The model coefficient values (named also effect size) indicate the amplitude of the change between one category values to the reference category value. A positive coefficient indicates a positive correlation, and a negative value indicates a negative correlation between the independent and the dependent variables.
Composition and richness analysis
The infant gut microbiome richness greatly increases during the first year of life [41, 42]; thus, we performed the richness analysis per age group. We split the 954 samples to eight time points (0, 0.5, 1, 2, 4, 6, 9, 12) and labeled each sample with its closest time point. Some subjects had multiple samples that were mapped to the same age group; thus, we kept only a single sample per subject in each group (we chose the sample with the closest time to the age group). Following this step, we were left with 808 samples, divided into eight age groups. Richness was calculated with the chao1 function in the fossil R package.
For the stability analysis, we used the same subset of 808 samples (described above) and calculated microbial composition stability in all pairs of consecutive samples. We used the Bray-Curtis and Jaccard function to calculate this measure.
For the composition analysis, we calculated the average relative abundance of each microbial feature in each age group and then normalized this distribution to sum up to 1 (Fig. 2A, Supplemental Fig. 1A).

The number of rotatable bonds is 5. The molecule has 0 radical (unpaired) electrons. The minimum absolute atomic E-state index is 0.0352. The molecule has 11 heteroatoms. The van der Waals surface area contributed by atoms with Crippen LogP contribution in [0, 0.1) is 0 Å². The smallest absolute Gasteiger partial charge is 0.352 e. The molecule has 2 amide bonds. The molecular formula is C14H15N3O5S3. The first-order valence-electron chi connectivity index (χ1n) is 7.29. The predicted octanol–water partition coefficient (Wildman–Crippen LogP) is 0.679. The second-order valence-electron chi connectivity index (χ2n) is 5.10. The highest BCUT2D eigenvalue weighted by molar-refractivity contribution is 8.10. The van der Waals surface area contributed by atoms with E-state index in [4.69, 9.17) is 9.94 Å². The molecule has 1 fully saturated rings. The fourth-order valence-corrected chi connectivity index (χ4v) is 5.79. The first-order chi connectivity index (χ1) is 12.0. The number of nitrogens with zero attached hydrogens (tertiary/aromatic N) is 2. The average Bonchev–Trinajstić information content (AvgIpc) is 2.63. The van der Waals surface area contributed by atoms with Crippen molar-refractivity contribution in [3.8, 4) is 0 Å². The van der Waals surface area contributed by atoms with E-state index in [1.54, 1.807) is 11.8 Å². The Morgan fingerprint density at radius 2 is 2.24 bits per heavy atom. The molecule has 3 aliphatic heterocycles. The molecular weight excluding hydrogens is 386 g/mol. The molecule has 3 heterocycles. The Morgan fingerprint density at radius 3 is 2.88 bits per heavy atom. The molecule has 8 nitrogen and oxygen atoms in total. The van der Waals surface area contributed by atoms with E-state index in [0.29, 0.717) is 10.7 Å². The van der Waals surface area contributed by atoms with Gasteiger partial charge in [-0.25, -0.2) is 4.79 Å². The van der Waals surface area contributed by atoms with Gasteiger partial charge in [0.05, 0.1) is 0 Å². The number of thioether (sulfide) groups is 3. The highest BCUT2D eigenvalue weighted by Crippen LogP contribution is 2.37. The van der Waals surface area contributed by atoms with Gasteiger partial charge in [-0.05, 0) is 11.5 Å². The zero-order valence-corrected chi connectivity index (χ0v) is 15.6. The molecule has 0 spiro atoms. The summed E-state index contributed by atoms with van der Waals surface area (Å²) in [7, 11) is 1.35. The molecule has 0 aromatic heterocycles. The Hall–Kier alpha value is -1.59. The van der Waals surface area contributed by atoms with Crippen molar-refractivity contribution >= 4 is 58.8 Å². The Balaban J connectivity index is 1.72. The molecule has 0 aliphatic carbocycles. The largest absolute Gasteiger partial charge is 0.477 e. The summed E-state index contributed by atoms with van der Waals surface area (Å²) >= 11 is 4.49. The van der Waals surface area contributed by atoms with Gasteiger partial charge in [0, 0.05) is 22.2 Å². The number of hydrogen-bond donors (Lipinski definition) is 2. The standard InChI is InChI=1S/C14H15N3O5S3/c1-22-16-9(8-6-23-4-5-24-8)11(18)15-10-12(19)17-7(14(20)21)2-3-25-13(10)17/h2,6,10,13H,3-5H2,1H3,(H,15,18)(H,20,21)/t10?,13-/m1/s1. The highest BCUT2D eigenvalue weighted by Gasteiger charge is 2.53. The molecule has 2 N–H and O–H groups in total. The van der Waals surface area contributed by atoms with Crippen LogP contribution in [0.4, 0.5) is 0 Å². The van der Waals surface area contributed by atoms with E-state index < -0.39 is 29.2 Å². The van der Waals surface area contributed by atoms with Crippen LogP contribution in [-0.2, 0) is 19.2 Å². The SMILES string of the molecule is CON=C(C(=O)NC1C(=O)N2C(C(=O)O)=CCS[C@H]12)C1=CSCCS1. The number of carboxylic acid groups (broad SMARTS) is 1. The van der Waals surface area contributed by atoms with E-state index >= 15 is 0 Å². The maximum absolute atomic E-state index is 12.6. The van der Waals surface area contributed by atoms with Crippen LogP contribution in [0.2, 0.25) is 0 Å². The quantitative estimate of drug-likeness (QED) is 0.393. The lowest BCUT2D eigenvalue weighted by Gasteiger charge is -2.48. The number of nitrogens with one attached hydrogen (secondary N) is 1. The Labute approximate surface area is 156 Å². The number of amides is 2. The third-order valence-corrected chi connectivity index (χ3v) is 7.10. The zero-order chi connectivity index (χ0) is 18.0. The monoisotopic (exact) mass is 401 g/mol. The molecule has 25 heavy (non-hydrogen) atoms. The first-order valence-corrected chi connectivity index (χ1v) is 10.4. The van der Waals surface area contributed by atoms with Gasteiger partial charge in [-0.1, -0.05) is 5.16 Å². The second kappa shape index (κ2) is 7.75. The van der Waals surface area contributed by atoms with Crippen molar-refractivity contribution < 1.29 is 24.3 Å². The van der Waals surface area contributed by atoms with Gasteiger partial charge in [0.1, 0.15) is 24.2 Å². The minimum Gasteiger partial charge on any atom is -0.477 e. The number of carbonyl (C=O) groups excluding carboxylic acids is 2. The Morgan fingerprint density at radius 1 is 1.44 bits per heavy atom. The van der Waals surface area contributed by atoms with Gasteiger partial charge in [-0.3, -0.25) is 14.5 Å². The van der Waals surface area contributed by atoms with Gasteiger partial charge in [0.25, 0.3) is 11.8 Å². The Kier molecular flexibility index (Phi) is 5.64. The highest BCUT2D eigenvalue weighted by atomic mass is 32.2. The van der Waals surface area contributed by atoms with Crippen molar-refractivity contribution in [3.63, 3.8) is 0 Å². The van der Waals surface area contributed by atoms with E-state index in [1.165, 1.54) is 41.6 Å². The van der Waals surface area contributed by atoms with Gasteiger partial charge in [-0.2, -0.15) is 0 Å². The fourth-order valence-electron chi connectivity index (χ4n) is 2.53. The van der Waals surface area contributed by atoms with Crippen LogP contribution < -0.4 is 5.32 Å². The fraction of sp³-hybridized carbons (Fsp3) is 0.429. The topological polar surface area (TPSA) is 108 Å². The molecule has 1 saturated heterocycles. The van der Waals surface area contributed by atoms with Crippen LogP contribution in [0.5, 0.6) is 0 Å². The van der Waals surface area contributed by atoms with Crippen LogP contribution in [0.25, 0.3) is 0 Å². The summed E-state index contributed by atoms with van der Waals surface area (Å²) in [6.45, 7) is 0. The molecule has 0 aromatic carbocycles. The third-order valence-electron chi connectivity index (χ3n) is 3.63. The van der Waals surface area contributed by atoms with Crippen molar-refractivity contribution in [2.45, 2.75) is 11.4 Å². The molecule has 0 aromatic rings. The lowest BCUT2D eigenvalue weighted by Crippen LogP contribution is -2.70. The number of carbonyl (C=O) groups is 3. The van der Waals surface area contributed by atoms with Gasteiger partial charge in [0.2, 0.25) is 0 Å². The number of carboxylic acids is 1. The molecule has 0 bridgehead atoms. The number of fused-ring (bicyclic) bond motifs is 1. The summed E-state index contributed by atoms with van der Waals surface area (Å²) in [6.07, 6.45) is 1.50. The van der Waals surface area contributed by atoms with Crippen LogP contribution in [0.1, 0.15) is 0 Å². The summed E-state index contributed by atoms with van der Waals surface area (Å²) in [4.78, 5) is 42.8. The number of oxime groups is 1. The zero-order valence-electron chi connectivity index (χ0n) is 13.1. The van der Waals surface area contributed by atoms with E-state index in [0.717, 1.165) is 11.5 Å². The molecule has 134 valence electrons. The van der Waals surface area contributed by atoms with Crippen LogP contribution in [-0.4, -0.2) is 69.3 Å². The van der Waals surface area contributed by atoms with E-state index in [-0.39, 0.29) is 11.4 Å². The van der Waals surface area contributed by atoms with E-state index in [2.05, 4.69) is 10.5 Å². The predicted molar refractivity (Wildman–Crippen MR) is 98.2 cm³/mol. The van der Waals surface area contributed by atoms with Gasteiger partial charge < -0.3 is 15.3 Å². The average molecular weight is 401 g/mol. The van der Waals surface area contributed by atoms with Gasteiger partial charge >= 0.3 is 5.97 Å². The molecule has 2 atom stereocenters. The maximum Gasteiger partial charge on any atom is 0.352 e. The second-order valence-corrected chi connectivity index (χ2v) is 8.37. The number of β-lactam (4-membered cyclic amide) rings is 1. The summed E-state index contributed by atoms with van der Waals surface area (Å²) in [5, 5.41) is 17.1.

Multivariate models definition
To find a linear correlation between FPIAP and microbial features, we used three different models: (1) comparing samples from FPIAP cases to controls; (2) comparing samples based on their FPIAP disease state (pre-symptomatic, symptomatic, and resolved) to controls; and (3) as in (2) but comparing the samples to the symptomatic group as a reference. Each model contains the following fixed effects variables: (a) case/control or symptoms, (b) mode of delivery, (c) age at visit, (d) diet, and (e) probiotics use in the first year of life. As we have multiple samples from each child, all models also include the child ID as a random effect variable.
In general, we ran the models on six different subsets of samples, either subsetting by age or by disease status:
Age subgroups are as follows:
All samples — This group includes all samples (n = 954).
Zero to two months — All samples with age visit < 3 months (n = 473)
Six-plus months — All samples with age visit in the range 6.1–13.3 months (n = 315)
Disease status subgroups (these subsets always contain a single sample per subject) are as follows:
Last pre-symptomatic — For each FPIAP case, we chose the last sample collected prior to symptom onset and identified a matched control sample (n = 114).
First symptomatic — For each FPIAP case, we chose the first sample when the child was symptomatic and identified a matched control sample (n = 144).
First resolved — For each FPIAP case, we chose the first sample when the child was asymptomatic and identified a matched control sample (n = 148).